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Advanced: Private Networks & 5G Non-Public Networks

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A detailed look at what is meant by private networks, why do we need them and why the sudden interest in them. Also discussed is the 3GPP defined 5G Non-Public Networks (NPN), they architecture, implementation, pros and cons. In addition RAN sharing and Campus Networks are also discussed with regards to where they fit in the private networks.

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Advanced: Private Networks & 5G Non-Public Networks

  1. 1. Private Networks & 5G Non- Public Networks (NPNs) @3g4gUK
  2. 2. Why Private Networks? ©3G4G Improved Coverage High Security Privacy Ultra Low Latency Ultra High Reliability Traffic Prioritization Congestion Management Interference Management Cost Control
  3. 3. SNS Telecom Forecast, Oct 2019 ©3G4G • Expected to reach $4.7 Billion in annual spending by the end of 2020, private LTE and 5G networks are increasingly becoming the preferred approach to deliver wireless connectivity for critical communications, industrial IoT, enterprise & campus environments, and public venues. The market will further grow at a CAGR of 19% between 2020 and 2023, eventually accounting for nearly $8 Billion by the end of 2023 (link)
  4. 4. Analyst Forecasts ©3G4G • “Private LTE and 5G use by the oil and gas, mining, utilities, transportation, government (including public safety) and manufacturing industries will significantly increase due to the availability of new spectrum. The global private LTE/5G equipment and services market is expected to triple by 2025 to about $10 billion” – Mobile Experts, Feb 2020 (link) • “The demand for Private Campus Networks offers operators an opportunity for value generation – we estimate the global market size to be €60-70bn by 2025.” – Arthur D. Little, Feb 2019 (link) • “By 2025, the private Long-Term Evolution (LTE) market comprising of healthcare, transport and logistics, manufacturing, smart venues, smart cities, and oil and gas will be worth US$16.3 billion with the vertical of transport and logistics being the largest among those analyzed, representing 26.3% of the total market.” – ABI Research, Feb 2019 (link) • “A recent study from Harbor Research indicated that the private LTE network market could reach $17B (USD) by 2022.” – Qualcomm, May 2017 (link)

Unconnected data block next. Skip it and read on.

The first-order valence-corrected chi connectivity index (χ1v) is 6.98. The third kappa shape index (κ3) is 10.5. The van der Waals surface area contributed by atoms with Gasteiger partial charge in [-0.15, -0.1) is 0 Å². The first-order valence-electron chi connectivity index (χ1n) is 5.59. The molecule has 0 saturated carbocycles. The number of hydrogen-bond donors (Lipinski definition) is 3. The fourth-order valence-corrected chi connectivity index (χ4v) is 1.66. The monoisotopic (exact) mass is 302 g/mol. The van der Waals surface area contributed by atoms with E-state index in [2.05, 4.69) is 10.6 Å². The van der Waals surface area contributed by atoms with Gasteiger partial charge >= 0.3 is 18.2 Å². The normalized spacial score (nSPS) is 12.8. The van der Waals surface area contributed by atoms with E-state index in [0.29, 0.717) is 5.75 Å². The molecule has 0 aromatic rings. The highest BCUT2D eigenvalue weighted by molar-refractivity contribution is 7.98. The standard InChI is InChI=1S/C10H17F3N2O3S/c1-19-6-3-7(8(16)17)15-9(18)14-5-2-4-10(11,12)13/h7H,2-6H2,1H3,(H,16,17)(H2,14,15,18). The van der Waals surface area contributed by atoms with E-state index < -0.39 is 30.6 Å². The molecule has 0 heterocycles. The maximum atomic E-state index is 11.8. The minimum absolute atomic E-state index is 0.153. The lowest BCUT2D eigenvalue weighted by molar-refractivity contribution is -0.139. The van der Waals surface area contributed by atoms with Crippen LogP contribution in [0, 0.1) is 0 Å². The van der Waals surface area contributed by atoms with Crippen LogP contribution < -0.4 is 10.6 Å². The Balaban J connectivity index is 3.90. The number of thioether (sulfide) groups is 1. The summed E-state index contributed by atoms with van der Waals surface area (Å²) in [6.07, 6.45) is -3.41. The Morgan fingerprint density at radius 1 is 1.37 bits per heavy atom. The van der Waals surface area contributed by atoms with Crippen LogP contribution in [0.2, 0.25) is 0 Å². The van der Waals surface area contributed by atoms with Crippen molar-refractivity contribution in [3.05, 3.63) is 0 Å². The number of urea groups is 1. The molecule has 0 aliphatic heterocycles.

5. 5. Nokia Boasts of 120+ Private Networks ©3G4G Nokia is running 120+ private networks including: • 24 in transportation • 35 in Energy • 32 in public sector and smart cities • 11 in manufacturing and logistics Nokia said its current private wireless business includes: • 24 customers in transportation, including Port of Kokkola, Port of Oulu and Vienna Airport. • 35 customers in Energy, including Minera Las Bambas. • 32 customers in public sector and smart cities, including Sendai City and Nordic Telecom/Czech Republic. • 11 customers in manufacturing and logistics, including China Unicom/BMW and Ukkoverkot/Konecranes.
  6. 6. ©3G4GSource: Qualcomm
  7. 7. ©3G4GSource: Qualcomm
  8. 8. ©3G4G Source: Qualcomm
  9. 9. ©3G4G Source: Qualcomm
  10. 10. ©3G4G Source: Qualcomm
  11. 11. Typical Mobile Network Architecture ©3G4G Voice (PSTN) Network Data (IP) Network PS Core CS Core Controller Nodes Access Network 2G/3G Only Access Network Core Network Air Interface Backhaul
  12. 12. 3G Private Networks ©3G4G • Had to rely on Operator Core as the core was comparatively complex • Had to rely on Operator Spectrum • Limited Spectrum availability meant Indoor Networks relied on Small Cells • WCDMA was good in Interference Management • Users restricted by making cells closed (CSG – Closed Subscriber Group) • Other users would not be able to use the network while in the CSG cell, unless operator had other spectrum broadcasting • Really clunky approach, not deployed too much in practice unless used in off-shore deployments like Oil rigs, etc.